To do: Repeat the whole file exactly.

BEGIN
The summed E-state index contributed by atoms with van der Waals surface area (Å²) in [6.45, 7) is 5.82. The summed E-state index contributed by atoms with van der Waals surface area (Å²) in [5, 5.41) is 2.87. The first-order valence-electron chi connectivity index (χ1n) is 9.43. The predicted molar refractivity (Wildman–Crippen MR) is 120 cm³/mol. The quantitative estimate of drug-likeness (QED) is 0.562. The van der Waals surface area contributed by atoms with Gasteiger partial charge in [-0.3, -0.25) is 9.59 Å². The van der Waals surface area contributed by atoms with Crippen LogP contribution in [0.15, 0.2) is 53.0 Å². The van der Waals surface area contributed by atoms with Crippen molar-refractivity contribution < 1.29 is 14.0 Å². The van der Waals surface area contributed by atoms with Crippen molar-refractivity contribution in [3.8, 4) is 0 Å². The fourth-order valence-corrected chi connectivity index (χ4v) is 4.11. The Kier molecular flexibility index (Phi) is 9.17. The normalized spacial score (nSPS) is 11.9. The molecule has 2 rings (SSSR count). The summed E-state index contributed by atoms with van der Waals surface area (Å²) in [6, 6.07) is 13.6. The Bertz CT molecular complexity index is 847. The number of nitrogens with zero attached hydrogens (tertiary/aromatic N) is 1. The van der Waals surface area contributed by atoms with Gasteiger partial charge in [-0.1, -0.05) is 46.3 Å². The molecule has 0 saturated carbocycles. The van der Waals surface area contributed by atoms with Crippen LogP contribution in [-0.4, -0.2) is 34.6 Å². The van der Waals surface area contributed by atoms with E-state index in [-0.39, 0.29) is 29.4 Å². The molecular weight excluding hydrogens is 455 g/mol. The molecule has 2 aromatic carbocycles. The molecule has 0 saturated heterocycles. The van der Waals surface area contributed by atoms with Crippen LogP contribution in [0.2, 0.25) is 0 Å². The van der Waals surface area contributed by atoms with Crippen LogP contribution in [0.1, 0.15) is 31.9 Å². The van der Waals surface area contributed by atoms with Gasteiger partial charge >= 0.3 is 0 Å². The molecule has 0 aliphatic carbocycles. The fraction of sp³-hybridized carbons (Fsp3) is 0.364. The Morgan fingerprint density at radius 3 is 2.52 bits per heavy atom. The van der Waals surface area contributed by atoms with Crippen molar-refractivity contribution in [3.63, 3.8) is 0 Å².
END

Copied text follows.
The summed E-state index contributed by atoms with van der Waals surface area (Å²) in [6.45, 7) is 5.82. The summed E-state index contributed by atoms with van der Waals surface area (Å²) in [5, 5.41) is 2.87. The first-order valence-electron chi connectivity index (χ1n) is 9.43. The predicted molar refractivity (Wildman–Crippen MR) is 120 cm³/mol. The quantitative estimate of drug-likeness (QED) is 0.562. The van der Waals surface area contributed by atoms with Gasteiger partial charge in [-0.3, -0.25) is 9.59 Å². The van der Waals surface area contributed by atoms with Crippen LogP contribution in [0.15, 0.2) is 53.0 Å². The van der Waals surface area contributed by atoms with Crippen molar-refractivity contribution < 1.29 is 14.0 Å². The van der Waals surface area contributed by atoms with Crippen molar-refractivity contribution in [3.8, 4) is 0 Å². The fourth-order valence-corrected chi connectivity index (χ4v) is 4.11. The Kier molecular flexibility index (Phi) is 9.17. The normalized spacial score (nSPS) is 11.9. The molecule has 2 rings (SSSR count). The summed E-state index contributed by atoms with van der Waals surface area (Å²) in [6, 6.07) is 13.6. The Bertz CT molecular complexity index is 847. The number of nitrogens with zero attached hydrogens (tertiary/aromatic N) is 1. The van der Waals surface area contributed by atoms with Gasteiger partial charge in [-0.1, -0.05) is 46.3 Å². The molecule has 0 saturated carbocycles. The van der Waals surface area contributed by atoms with Crippen LogP contribution in [-0.4, -0.2) is 34.6 Å². The van der Waals surface area contributed by atoms with E-state index in [-0.39, 0.29) is 29.4 Å². The molecular weight excluding hydrogens is 455 g/mol. The molecule has 2 aromatic carbocycles. The molecule has 0 saturated heterocycles. The van der Waals surface area contributed by atoms with Crippen LogP contribution in [0.2, 0.25) is 0 Å². The van der Waals surface area contributed by atoms with Crippen LogP contribution in [0.1, 0.15) is 31.9 Å². The van der Waals surface area contributed by atoms with Gasteiger partial charge >= 0.3 is 0 Å². The molecule has 0 aliphatic carbocycles. The fraction of sp³-hybridized carbons (Fsp3) is 0.364. The Morgan fingerprint density at radius 3 is 2.52 bits per heavy atom. The van der Waals surface area contributed by atoms with Crippen molar-refractivity contribution in [3.63, 3.8) is 0 Å².